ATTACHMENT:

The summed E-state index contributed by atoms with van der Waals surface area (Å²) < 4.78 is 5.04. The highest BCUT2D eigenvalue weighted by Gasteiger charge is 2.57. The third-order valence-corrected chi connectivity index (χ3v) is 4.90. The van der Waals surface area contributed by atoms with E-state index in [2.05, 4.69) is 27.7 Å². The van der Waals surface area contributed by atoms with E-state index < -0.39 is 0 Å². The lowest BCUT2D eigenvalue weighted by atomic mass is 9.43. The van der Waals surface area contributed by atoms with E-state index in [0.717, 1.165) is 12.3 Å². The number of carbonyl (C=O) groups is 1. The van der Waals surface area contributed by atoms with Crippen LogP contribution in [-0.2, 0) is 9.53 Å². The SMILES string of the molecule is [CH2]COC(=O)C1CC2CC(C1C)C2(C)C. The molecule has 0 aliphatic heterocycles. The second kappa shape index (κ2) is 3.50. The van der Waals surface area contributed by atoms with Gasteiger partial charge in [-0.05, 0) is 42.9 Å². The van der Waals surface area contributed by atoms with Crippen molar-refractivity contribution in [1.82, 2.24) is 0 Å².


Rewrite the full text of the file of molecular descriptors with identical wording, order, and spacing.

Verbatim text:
The summed E-state index contributed by atoms with van der Waals surface area (Å²) < 4.78 is 5.04. The highest BCUT2D eigenvalue weighted by Gasteiger charge is 2.57. The third-order valence-corrected chi connectivity index (χ3v) is 4.90. The van der Waals surface area contributed by atoms with E-state index in [2.05, 4.69) is 27.7 Å². The van der Waals surface area contributed by atoms with E-state index < -0.39 is 0 Å². The lowest BCUT2D eigenvalue weighted by atomic mass is 9.43. The van der Waals surface area contributed by atoms with E-state index in [0.717, 1.165) is 12.3 Å². The number of carbonyl (C=O) groups is 1. The van der Waals surface area contributed by atoms with Crippen LogP contribution in [-0.2, 0) is 9.53 Å². The SMILES string of the molecule is [CH2]COC(=O)C1CC2CC(C1C)C2(C)C. The molecule has 0 aliphatic heterocycles. The second kappa shape index (κ2) is 3.50. The van der Waals surface area contributed by atoms with Gasteiger partial charge in [-0.05, 0) is 42.9 Å². The van der Waals surface area contributed by atoms with Crippen molar-refractivity contribution in [1.82, 2.24) is 0 Å².